Sarmatian burial mound excavated this summer in Russia’s Southern Ural steppes has yielded a magnificent treasure which might be key in understanding more on teh Sarmates, and a little-known period of their nomadic culture that flourished on the Eurasian steppe in the 1st millennium BC.
The archaeological study of this remarkable ancient tomb, or kurgan, was carried out by the expedition of the Institute of Archaeology (Russian Academy of Sciences), led by Professor Leonid T. Yablonsky.
No written language
The nomadic peoples such as the Sarmates had no written language therefore scientists can only learn about their cultures and traditions through archaeological data.
The kurgans which are scattered across the steppes contain many Scythian and Sarmatian relics and while the nomads successfully interacted with the Persian Achaemenid and Greek civilizations, they still preserved a unique culture of their own.
Completing the study of an extraordinary monument
This year archaeologists excavated the eastern part of Mound 1 at Filippovka 1 kurgan in the Orenburg region. This section was approximately 5m high and 50m long and was left unexplored by the previous expedition more than 20 years ago. The aim was to complete the study of this extraordinary monument, which had already famously entered the annals of world culture with the discovery of 26 “golden” deer statuettes.
Another major challenge for the archaeologists was to ensure the preservation of this unique cultural heritage which faces a large number of imminent threats with robbery being a major problem.
Massive cast bronze cauldron
An underground passage near the entrance was the first area of exploration this season. A massive cast bronze cauldron with a diameter of 102 cm was discovered there. Its handles were fashioned in the traditions of the Scythian-Siberian animal style with an image of two griffins, beak to beak.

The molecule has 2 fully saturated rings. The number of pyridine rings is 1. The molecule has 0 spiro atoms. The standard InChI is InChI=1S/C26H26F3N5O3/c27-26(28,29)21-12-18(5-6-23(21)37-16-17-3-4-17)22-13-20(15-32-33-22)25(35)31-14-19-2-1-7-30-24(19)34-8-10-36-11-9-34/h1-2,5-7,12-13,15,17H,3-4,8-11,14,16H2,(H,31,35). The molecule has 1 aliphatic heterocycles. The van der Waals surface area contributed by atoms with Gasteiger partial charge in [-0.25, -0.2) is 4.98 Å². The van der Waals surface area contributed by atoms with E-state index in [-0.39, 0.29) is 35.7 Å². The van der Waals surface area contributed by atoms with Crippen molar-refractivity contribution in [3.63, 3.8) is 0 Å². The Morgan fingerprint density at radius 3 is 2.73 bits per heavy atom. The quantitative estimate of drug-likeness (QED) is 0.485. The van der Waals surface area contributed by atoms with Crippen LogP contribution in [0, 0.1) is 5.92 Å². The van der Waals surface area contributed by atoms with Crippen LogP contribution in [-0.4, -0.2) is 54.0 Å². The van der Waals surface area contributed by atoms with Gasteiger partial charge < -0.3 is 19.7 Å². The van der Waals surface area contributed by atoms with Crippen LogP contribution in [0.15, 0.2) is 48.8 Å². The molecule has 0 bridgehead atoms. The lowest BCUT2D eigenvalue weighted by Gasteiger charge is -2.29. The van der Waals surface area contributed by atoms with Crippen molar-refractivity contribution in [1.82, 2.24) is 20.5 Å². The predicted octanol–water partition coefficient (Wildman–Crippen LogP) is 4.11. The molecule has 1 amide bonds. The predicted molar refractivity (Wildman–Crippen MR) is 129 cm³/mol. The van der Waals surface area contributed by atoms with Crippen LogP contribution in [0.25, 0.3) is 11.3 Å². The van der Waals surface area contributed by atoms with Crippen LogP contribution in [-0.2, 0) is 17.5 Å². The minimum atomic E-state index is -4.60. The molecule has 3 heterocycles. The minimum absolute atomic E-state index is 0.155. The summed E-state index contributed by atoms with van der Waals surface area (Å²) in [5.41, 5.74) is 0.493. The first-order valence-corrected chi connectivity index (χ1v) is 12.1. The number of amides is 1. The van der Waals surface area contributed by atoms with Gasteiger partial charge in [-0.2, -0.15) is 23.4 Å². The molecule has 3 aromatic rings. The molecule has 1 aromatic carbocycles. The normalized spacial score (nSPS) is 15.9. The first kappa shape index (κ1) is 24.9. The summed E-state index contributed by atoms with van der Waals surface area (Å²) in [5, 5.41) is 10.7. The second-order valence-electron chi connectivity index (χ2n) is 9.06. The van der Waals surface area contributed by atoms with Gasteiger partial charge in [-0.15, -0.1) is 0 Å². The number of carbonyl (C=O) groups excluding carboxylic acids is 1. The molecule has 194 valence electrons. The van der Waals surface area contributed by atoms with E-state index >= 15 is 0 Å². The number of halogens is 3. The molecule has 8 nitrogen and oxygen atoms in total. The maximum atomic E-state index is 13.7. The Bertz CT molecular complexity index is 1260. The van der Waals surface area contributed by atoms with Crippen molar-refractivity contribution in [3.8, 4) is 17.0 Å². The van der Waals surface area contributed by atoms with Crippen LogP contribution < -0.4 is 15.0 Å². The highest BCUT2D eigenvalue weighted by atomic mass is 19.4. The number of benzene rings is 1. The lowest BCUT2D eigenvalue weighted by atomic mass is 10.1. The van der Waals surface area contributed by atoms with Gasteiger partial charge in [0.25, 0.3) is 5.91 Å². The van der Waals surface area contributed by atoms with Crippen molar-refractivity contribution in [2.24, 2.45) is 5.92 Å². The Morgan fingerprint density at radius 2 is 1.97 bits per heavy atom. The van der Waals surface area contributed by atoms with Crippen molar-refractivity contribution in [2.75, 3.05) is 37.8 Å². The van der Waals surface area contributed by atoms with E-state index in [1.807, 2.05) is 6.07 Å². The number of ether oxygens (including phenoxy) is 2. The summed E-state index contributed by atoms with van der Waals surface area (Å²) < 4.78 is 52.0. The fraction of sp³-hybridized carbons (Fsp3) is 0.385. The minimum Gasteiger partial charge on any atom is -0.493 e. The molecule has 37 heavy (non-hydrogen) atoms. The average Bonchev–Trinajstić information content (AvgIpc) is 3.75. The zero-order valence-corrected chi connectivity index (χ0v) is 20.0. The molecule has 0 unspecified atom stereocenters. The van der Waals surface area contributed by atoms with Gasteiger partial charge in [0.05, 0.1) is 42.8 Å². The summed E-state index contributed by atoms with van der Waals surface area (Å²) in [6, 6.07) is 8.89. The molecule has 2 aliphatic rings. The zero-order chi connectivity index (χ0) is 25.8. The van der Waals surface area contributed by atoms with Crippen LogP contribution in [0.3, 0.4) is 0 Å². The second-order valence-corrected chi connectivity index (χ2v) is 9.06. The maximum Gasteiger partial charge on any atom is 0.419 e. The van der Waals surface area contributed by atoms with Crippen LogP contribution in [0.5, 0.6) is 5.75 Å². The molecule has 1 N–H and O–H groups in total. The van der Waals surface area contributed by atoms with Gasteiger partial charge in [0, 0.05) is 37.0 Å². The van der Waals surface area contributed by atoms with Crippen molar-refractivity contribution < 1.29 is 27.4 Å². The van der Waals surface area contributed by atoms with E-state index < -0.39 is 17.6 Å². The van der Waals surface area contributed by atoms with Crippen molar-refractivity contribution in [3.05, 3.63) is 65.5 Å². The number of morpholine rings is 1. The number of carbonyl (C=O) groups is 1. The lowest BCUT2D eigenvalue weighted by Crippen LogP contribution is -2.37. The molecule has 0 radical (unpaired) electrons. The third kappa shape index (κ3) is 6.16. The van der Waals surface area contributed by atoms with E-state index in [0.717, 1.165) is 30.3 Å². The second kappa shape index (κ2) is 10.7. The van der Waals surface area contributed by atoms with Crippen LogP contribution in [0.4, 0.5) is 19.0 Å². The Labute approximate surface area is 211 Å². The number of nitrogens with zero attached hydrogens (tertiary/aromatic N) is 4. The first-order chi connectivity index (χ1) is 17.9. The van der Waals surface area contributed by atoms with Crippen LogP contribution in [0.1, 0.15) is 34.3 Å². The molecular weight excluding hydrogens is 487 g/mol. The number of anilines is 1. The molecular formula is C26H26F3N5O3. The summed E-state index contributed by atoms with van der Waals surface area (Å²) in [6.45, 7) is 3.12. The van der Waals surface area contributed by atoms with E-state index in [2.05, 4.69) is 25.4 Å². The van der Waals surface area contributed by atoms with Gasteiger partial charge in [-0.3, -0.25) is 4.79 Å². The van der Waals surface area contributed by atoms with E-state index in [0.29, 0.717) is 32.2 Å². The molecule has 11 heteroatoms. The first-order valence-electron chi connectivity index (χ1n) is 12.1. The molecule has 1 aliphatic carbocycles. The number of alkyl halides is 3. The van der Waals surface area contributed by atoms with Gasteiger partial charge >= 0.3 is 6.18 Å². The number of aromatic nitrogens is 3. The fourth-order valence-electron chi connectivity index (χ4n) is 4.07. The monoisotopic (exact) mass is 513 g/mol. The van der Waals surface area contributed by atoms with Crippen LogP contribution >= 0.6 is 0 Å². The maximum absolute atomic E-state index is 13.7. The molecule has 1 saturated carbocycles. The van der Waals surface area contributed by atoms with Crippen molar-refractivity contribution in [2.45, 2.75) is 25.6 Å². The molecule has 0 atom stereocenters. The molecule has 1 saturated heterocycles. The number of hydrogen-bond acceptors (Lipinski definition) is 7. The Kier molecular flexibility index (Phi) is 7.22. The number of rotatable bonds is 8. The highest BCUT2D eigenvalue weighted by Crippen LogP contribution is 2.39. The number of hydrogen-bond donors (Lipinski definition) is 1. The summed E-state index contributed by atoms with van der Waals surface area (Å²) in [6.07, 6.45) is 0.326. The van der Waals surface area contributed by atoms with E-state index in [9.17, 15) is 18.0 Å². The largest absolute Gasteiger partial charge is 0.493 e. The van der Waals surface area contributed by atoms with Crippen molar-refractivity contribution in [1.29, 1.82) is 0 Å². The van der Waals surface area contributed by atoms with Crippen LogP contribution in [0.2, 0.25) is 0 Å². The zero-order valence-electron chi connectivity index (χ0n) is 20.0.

Under the eastern mound an undisturbed burial chamber was discovered measuring approximately 4x5m and 4m deep. At the bottom of the chamber several stratified layers of debris were excavated to reveal exceptionally rich and varied grave goods accompanying a human skeleton. The material associated with the burial seemed to belong to a woman as it contained what is regarded as representing typically female artefacts and jewellery. However, initial osteological examination of the skeletal morphology revealed the occupant of the burial to be male; though DNA-analysis is still to be carried out.
A small wicker chest that is thought to be a vanity case was found near the skull. It was filled to the brim with items including a cast silver container with a lid, a gold pectoral, a wooden box, cages, glass, silver and earthenware bathroom flasks, leather pouches, and horse teeth that contained red pigments.
Nearby lay a large silver mirror with gilded stylized animals on the handle and embossed decoration on the back with the image of an eagle in the centre, surrounded by a procession of six winged bulls.
The garments were decorated with several plaques, depicting flowers, rosettes and a panther leaping on a saiga’s (antelope) back. There were also 395 pressed pieces of gold leaf sewn onto the breeches, shirt and scarf. A fringed shawl was held together with a golden chain and the sleeves of the shirt were embellished with multicoloured beads, forming a complex geometric pattern. Two cast gold earrings decorated in places with cloisonné enamel were found in the area of the temporal bones.
The archaeologists also uncovered equipment used in the art of tattooing, including two stone mixing palettes and iron, gold covered needles, as well as bone spoons used to blend paints and pens decorated with animals.
More than one thousand artefacts were recovered from the tomb and they constitute an invaluable research resource that will add to the growing corpus of data that is shedding light on the history of the Eurasian continent.
This excavation represents a major breakthrough in the study of the mysterious Sarmatian culture of the Early Iron Age.